Reabold takes helm at United Way of Washington County

December 16, 2012|By ANDREW SCHOTZ |
  • Melissa Reabold is the new executive director at United Way of Washington County.
By Ric Dugan/Staff Photographer

Melissa Reabold likes Washington County so far — particularly its giving spirit.

“I’m very impressed with the philanthropy mind-set of the community,” she said.

Reabold is the new executive director of United Way of Washington County.

She came to this area from Wilmington, N.C., where she was vice president of resource development for United Way of the Cape Fear Area.

Reabold replaces Leah Gayman, who was the United Way of Washington County’s executive director from 2008 until she resigned in May.

Michael G. Harsh, president of United Way of Washington County’s board, said of Reabold, “From the moment we met her, she was our top choice.”

Harsh called her “passionate” and “well organized,” someone with “both the head and the heart in the game.”

Harsh, a professor at Hagerstown Community College, said Reabold spoke the week of Dec. 10 to his class of Kepler leadership scholars. She inspired the group to participate in the next Cycle United, a United Way fundraiser involving stationary bicycles, he said.

“She knows how to connect with people,” Harsh said.

Reabold, who went to high school in Jim Thorpe, Pa., said she has worked in several cities along the East Coast, including Orlando, Fla., and Charleston, S.C.

Her first career was in respiratory therapy.

She later worked for about eight years at New Hanover Regional Medical Center in Wilmington, first as a marketing coordinator, then as director of development.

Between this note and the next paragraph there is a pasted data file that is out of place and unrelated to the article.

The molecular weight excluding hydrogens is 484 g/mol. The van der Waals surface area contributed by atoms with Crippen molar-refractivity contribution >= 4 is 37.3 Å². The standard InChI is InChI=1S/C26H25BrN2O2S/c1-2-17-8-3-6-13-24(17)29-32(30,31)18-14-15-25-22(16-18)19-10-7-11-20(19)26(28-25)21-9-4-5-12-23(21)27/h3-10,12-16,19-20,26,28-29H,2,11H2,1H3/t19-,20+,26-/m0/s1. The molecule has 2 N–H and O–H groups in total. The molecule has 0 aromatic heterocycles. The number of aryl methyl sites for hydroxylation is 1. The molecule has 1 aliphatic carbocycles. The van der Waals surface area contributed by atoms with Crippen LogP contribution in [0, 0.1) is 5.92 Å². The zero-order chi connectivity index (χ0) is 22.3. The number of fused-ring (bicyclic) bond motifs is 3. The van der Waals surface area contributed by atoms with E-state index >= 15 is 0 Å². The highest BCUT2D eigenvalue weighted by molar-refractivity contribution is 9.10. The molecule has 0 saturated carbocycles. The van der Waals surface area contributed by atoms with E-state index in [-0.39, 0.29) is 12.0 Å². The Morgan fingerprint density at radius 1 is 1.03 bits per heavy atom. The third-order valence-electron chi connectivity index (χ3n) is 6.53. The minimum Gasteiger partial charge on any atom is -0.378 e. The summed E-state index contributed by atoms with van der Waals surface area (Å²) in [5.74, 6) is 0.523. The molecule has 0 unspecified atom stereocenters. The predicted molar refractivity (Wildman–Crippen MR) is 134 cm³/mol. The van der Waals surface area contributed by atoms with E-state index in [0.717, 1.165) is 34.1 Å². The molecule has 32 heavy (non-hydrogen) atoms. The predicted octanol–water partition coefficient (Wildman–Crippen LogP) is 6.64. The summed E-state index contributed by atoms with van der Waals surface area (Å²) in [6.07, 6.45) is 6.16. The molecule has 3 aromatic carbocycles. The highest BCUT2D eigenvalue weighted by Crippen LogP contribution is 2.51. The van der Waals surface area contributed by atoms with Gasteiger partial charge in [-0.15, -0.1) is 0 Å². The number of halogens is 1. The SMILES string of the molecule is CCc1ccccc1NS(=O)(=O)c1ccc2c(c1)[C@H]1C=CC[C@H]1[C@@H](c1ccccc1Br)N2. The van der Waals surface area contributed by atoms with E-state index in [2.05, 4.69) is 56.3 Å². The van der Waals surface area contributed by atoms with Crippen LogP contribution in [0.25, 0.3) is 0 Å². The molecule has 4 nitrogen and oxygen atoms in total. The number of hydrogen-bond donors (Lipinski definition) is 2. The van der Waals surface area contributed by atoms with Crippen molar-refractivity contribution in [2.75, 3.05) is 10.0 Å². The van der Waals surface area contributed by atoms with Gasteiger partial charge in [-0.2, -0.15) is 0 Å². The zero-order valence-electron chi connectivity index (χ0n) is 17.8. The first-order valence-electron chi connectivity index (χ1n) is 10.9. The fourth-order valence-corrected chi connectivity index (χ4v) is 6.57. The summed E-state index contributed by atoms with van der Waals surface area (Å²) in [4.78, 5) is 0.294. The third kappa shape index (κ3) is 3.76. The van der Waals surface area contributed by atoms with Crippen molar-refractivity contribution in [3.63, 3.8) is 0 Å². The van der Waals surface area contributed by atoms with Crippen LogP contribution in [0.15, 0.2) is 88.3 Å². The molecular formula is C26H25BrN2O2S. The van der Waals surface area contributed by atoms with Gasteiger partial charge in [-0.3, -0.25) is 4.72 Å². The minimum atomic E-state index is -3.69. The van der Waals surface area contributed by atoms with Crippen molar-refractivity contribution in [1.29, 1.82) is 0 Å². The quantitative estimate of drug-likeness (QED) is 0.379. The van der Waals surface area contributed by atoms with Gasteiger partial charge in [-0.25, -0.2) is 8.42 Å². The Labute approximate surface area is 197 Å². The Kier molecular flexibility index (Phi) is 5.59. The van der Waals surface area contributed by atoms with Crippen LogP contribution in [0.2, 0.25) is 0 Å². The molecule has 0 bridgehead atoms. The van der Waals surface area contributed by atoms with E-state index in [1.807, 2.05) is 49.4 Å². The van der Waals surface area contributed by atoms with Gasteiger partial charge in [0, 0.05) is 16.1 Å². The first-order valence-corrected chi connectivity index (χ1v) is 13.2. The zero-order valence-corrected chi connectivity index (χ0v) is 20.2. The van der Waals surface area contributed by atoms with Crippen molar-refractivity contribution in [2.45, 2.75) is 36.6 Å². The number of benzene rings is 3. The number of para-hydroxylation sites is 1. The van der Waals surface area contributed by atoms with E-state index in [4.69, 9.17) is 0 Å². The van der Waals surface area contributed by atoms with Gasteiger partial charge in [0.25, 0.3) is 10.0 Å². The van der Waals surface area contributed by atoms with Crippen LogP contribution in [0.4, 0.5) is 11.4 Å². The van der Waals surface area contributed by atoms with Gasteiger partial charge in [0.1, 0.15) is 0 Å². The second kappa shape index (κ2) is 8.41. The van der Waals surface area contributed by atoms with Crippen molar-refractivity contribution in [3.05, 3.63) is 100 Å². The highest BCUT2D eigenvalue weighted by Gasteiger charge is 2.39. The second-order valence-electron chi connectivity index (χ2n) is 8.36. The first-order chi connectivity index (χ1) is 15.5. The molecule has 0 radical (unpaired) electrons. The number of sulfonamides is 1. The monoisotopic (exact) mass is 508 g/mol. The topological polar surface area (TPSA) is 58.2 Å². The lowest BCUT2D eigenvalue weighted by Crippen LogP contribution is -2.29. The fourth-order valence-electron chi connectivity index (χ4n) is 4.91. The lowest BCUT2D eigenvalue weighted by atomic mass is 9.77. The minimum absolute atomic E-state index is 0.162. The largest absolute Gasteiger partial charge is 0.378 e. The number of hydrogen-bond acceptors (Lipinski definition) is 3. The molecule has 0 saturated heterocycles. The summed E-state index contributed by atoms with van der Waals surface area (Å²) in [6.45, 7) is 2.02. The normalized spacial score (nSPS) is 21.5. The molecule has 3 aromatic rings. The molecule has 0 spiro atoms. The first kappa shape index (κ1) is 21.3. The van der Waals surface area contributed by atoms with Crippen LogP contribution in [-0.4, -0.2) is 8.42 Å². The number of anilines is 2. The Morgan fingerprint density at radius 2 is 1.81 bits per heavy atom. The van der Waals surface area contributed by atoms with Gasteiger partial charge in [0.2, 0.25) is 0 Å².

Next, she was director of public support for the Cape Fear chapter of the American Red Cross, another marketing and fundraising position.

Reabold said she worked closely with United Way while at the medical center, coordinating the employee contribution campaign, and at the Red Cross, a United Way recipient.

Chris Nelson, the president and chief executive officer of United Way of the Cape Fear Area, said Reabold did terrific work during her nearly five years there and was highly respected.

“She’s good at relationships and that is 90 percent of the game,” Nelson said.

He noted that the Cape Fear Chapter of the Association of Fundraising Professionals gave Reabold an award last month as Professional Fundraising Executive of the Year.

Reabold said United Way of the Cape Fear Area made the transition several years ago from an allocation model to a community impact model.

In the first approach, the United Way divides money among charities in the community.

The second way, the United Way decides on broad categories of community needs and distributes money to specific programs that support those causes.

Washington County moved to the community impact model last year and chose as its focal areas education, income (or financial stability) and health, each with several subsections.

Reabold said she’s excited to come to a United Way that’s developing its community impact plan.

Washington County, she said, has rich history like Wilmington does. She also sees evidence that local agencies work well together, like they did in Cape Fear.

She’s not sure, though, how quickly she’ll adjust to the colder weather; it’s been awhile since she lived in the Pocono Mountains region.

Reabold said her daughter, Anya Johnson, is ready to transfer from Cape Fear Community College to Hagerstown Community College, sight unseen, when she comes to live with her mother in Washington County at the end of the month.

For now, mother has been keeping in touch with daughter — and with Gracie, their Yorkshire terrier — electronically.

“We have Skype dates,” Reabold said.

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